The Coachella Valley is an arid desert that is not naturally suitable for RIFA survival, however multiple daily irrigation of golf courses, lawns, flower beds and other horticultural landscapes, provide moist and relatively cool conditions conducive to red imported fire ant (RIFA) survival. The RIFA program was established to reduce the potential for injury and economic impact to the residents and visitors of the Valley. Property inspections and control product treatments are conducted at prescribed intervals.
What are they?
RIFA (Solenopsis invicta) is one of over 270 widespread ant species. A native to South America, RIFA has become a pest in the southern United States and is present in the Coachella Valley.
RIFA possess venom and are known to have a strong, painful, and persistent sting that often leaves a pustule on the skin. A person typically encounters RIFA by inadvertently stepping into one of their mounds, which causes the ants to swarm up and attack in large numbers. RIFA respond to the pheromones (chemical secreted by ants that influence the behavior of other members of the same species) that are released by the first ant to attack.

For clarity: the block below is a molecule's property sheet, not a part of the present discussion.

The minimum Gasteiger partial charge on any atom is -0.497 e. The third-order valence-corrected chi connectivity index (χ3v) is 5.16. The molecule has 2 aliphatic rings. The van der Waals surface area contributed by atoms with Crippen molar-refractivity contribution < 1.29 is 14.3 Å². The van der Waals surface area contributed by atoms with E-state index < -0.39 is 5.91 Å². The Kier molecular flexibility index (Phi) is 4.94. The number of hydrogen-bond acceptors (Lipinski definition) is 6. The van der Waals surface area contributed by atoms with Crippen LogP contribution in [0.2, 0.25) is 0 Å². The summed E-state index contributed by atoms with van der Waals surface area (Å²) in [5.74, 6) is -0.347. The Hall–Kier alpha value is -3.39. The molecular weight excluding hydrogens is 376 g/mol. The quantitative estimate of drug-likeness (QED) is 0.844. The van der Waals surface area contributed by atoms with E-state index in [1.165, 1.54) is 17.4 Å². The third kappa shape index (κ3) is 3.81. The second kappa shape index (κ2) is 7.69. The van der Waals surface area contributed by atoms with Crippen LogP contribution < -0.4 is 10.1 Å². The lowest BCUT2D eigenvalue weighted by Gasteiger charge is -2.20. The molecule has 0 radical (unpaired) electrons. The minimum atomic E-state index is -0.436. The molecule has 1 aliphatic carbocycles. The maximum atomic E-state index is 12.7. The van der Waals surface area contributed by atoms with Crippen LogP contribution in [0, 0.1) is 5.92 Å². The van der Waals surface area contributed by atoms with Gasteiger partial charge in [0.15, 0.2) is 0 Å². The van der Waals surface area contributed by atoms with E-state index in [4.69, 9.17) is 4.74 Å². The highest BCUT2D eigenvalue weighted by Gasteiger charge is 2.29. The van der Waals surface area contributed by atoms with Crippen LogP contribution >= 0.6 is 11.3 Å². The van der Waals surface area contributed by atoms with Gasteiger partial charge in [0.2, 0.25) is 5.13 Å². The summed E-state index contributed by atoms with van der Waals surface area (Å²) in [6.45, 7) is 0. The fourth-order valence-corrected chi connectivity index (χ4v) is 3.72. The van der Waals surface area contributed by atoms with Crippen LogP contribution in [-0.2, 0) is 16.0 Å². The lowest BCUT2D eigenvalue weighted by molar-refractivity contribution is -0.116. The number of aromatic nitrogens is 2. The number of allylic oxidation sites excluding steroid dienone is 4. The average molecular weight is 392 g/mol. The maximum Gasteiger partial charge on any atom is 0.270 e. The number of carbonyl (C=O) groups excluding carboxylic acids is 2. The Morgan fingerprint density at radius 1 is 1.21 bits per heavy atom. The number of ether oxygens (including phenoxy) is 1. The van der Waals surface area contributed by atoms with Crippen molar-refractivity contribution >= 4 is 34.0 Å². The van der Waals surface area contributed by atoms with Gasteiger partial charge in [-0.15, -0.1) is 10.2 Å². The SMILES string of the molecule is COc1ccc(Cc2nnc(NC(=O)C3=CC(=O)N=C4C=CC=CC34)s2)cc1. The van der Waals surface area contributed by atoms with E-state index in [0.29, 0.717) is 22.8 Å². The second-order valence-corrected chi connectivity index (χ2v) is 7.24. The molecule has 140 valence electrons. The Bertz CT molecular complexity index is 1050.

The ant stings can even inflict death on smaller animals by overloading their immune system as well as anyone allergic to their sting. Worker fire ants attach to the skin using their mouth parts and end of their abdomen (gaster) to inject the stinger into the victim. Fire ants both bite and sting, but the sting is responsible for the pain and pustule.
If stung by RIFA
- Wash affected area with soap and water thoroughly
- Elevate bitten area and apply ice or cold compress
- Seek medical attention if swelling worsens or you experience an allergic reaction
- Keep blisters clean and avoid scratching